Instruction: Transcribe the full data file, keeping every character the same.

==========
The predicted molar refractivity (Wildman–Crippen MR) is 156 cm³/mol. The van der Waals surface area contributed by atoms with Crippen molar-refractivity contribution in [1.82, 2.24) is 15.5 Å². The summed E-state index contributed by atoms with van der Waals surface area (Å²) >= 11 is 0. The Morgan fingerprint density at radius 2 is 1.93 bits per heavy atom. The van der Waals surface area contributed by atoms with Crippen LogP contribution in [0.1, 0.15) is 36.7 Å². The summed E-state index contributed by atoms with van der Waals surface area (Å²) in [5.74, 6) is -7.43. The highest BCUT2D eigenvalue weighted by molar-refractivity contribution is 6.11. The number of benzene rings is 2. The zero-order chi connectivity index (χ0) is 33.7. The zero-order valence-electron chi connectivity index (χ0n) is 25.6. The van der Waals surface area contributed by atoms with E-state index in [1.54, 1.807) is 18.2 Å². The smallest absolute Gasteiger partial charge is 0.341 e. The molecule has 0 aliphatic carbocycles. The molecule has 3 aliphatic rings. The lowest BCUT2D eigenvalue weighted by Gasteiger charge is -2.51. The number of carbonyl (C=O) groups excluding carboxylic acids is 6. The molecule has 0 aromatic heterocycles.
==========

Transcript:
The predicted molar refractivity (Wildman–Crippen MR) is 156 cm³/mol. The van der Waals surface area contributed by atoms with Crippen molar-refractivity contribution in [1.82, 2.24) is 15.5 Å². The summed E-state index contributed by atoms with van der Waals surface area (Å²) >= 11 is 0. The Morgan fingerprint density at radius 2 is 1.93 bits per heavy atom. The van der Waals surface area contributed by atoms with Crippen LogP contribution in [0.1, 0.15) is 36.7 Å². The summed E-state index contributed by atoms with van der Waals surface area (Å²) in [5.74, 6) is -7.43. The highest BCUT2D eigenvalue weighted by molar-refractivity contribution is 6.11. The number of benzene rings is 2. The zero-order chi connectivity index (χ0) is 33.7. The zero-order valence-electron chi connectivity index (χ0n) is 25.6. The van der Waals surface area contributed by atoms with E-state index in [1.54, 1.807) is 18.2 Å². The smallest absolute Gasteiger partial charge is 0.341 e. The molecule has 0 aliphatic carbocycles. The molecule has 3 aliphatic rings. The lowest BCUT2D eigenvalue weighted by Gasteiger charge is -2.51. The number of carbonyl (C=O) groups excluding carboxylic acids is 6. The molecule has 0 aromatic heterocycles.